Imagine that you live in a country without any kind of labor laws. You and your family are dirt poor, forced to work for someone who doesn’t know the meaning of a day off. Day after weary day you perform heavy labor for long hours and little pay, with no hope of a better future. Then something extraordinary happens. A rich man comes along and takes pity on you. He tells you he has an incredibly fertile piece of property that he intends to give you, lifting you out of your poverty. As a landowner, you will be able, for the first time in your life, to hold your head high. You will be able to support yourself.
But then the man makes a curious request—a demand, really. He tells you that he doesn’t want you, your spouse, your children, your future employees, or even your animals to do a lick of work one day a week. What do you do? Having been treated as a slave for most of your life, do you still retain the mentality of a slave, convinced that if you take a day off you will not be able to pay the bills?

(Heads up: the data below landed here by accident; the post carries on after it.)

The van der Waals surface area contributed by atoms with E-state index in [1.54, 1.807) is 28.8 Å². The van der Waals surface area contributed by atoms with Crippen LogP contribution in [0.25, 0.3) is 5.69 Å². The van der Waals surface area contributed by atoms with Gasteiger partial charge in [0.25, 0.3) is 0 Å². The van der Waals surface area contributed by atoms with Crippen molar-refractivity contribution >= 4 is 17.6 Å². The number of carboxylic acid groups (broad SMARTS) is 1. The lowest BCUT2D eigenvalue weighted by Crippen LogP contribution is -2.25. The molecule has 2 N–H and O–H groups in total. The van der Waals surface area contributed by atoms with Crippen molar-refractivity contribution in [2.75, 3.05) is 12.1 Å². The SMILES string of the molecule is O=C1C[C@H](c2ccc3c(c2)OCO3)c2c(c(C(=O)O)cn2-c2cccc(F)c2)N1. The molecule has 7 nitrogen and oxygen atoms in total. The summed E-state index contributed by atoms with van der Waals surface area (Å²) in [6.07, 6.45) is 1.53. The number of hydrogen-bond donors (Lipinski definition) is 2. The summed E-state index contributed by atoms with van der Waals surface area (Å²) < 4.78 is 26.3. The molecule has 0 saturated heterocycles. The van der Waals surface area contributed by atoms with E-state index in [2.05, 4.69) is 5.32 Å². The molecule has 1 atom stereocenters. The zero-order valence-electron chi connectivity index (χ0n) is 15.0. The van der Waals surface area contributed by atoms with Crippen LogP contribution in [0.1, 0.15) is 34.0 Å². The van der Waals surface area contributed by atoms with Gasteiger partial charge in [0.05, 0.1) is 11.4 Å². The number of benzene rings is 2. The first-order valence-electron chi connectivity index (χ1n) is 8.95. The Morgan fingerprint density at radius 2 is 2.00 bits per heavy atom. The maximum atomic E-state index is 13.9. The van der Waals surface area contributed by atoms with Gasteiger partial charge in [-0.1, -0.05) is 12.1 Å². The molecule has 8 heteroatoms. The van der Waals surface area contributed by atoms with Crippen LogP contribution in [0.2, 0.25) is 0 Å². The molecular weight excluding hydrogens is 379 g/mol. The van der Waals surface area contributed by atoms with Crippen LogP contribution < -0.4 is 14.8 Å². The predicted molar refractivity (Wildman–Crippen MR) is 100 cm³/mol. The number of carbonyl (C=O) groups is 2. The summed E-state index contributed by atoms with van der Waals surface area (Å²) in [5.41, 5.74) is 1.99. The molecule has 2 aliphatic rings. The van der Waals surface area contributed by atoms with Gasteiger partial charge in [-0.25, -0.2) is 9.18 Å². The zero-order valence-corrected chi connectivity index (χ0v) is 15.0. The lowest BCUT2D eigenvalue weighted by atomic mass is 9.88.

This, of course, was the challenge facing the Israelites when God led them out of Egypt and promised them a land of milk and honey. Would they emulate their Egyptian oppressors by making work their first priority, or would they trust the God who freed them to provide for their needs as they observed the Sabbath rest?
Even though we are no longer bound to keep the strict Sabbath rules outlined in the Hebrew Scriptures, we can benefit from observing a Sabbath rest, putting God first and trusting him to provide what we need. Why not celebrate your freedom and your dignity as a child of God by giving yourself a day of rest this week?